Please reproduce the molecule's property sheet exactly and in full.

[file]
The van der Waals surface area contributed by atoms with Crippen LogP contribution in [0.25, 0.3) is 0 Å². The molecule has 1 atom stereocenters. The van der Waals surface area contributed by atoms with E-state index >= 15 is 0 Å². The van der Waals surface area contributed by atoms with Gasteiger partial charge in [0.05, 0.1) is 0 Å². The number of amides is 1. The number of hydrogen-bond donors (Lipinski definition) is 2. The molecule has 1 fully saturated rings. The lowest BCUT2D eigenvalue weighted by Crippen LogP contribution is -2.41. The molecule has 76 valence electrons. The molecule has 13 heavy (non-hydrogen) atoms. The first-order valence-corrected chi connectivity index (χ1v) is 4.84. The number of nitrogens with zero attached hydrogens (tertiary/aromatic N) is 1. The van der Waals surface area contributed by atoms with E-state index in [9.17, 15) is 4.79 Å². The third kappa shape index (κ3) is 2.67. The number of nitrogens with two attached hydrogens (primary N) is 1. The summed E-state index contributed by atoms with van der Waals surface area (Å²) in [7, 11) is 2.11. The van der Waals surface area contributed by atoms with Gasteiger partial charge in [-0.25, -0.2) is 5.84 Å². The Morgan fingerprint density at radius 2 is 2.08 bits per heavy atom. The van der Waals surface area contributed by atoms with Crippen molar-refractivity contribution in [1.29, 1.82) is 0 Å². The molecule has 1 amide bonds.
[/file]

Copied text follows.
The van der Waals surface area contributed by atoms with Crippen LogP contribution in [0.25, 0.3) is 0 Å². The molecule has 1 atom stereocenters. The van der Waals surface area contributed by atoms with E-state index >= 15 is 0 Å². The van der Waals surface area contributed by atoms with Gasteiger partial charge in [0.05, 0.1) is 0 Å². The number of amides is 1. The number of hydrogen-bond donors (Lipinski definition) is 2. The molecule has 1 fully saturated rings. The lowest BCUT2D eigenvalue weighted by Crippen LogP contribution is -2.41. The molecule has 76 valence electrons. The molecule has 13 heavy (non-hydrogen) atoms. The first-order valence-corrected chi connectivity index (χ1v) is 4.84. The number of nitrogens with zero attached hydrogens (tertiary/aromatic N) is 1. The van der Waals surface area contributed by atoms with E-state index in [9.17, 15) is 4.79 Å². The third kappa shape index (κ3) is 2.67. The number of nitrogens with two attached hydrogens (primary N) is 1. The summed E-state index contributed by atoms with van der Waals surface area (Å²) in [7, 11) is 2.11. The van der Waals surface area contributed by atoms with Gasteiger partial charge in [-0.25, -0.2) is 5.84 Å². The Morgan fingerprint density at radius 2 is 2.08 bits per heavy atom. The van der Waals surface area contributed by atoms with Crippen molar-refractivity contribution in [1.29, 1.82) is 0 Å². The molecule has 1 amide bonds.